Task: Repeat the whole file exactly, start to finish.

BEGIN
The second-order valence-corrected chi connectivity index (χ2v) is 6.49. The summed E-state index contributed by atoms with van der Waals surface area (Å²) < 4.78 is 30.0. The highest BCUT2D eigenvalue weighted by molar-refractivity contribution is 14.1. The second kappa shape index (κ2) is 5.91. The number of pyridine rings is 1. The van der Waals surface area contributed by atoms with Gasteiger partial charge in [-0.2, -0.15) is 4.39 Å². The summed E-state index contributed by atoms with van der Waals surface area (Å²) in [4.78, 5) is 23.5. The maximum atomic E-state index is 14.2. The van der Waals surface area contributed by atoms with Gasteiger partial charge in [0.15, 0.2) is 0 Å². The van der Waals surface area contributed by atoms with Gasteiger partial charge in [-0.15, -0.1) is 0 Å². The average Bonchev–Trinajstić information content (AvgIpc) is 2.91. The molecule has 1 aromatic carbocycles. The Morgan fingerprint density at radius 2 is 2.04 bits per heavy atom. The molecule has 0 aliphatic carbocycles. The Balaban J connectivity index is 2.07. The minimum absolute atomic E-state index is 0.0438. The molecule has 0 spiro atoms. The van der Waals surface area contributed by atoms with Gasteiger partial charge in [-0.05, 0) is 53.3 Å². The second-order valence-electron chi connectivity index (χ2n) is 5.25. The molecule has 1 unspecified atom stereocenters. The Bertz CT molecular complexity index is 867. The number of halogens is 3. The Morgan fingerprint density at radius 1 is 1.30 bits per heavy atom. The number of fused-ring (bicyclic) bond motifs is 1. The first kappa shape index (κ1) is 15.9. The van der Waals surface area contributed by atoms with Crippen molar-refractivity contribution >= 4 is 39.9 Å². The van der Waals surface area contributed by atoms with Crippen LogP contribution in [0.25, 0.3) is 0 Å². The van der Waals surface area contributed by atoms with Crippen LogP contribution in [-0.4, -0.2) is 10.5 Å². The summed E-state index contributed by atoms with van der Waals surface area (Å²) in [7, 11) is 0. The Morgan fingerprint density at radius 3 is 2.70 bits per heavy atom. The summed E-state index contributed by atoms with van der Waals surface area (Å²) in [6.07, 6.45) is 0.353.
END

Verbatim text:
The second-order valence-corrected chi connectivity index (χ2v) is 6.49. The summed E-state index contributed by atoms with van der Waals surface area (Å²) < 4.78 is 30.0. The highest BCUT2D eigenvalue weighted by molar-refractivity contribution is 14.1. The second kappa shape index (κ2) is 5.91. The number of pyridine rings is 1. The van der Waals surface area contributed by atoms with Gasteiger partial charge in [-0.2, -0.15) is 4.39 Å². The summed E-state index contributed by atoms with van der Waals surface area (Å²) in [4.78, 5) is 23.5. The maximum atomic E-state index is 14.2. The van der Waals surface area contributed by atoms with Gasteiger partial charge in [0.15, 0.2) is 0 Å². The van der Waals surface area contributed by atoms with Gasteiger partial charge in [-0.15, -0.1) is 0 Å². The average Bonchev–Trinajstić information content (AvgIpc) is 2.91. The molecule has 1 aromatic carbocycles. The Morgan fingerprint density at radius 2 is 2.04 bits per heavy atom. The molecule has 0 aliphatic carbocycles. The Balaban J connectivity index is 2.07. The minimum absolute atomic E-state index is 0.0438. The molecule has 0 spiro atoms. The van der Waals surface area contributed by atoms with Gasteiger partial charge in [-0.05, 0) is 53.3 Å². The second-order valence-electron chi connectivity index (χ2n) is 5.25. The molecule has 1 unspecified atom stereocenters. The Bertz CT molecular complexity index is 867. The number of halogens is 3. The Morgan fingerprint density at radius 1 is 1.30 bits per heavy atom. The number of fused-ring (bicyclic) bond motifs is 1. The first kappa shape index (κ1) is 15.9. The van der Waals surface area contributed by atoms with Crippen molar-refractivity contribution >= 4 is 39.9 Å². The van der Waals surface area contributed by atoms with Crippen LogP contribution in [0.25, 0.3) is 0 Å². The van der Waals surface area contributed by atoms with Crippen LogP contribution in [-0.4, -0.2) is 10.5 Å². The summed E-state index contributed by atoms with van der Waals surface area (Å²) in [7, 11) is 0. The Morgan fingerprint density at radius 3 is 2.70 bits per heavy atom. The summed E-state index contributed by atoms with van der Waals surface area (Å²) in [6.07, 6.45) is 0.353.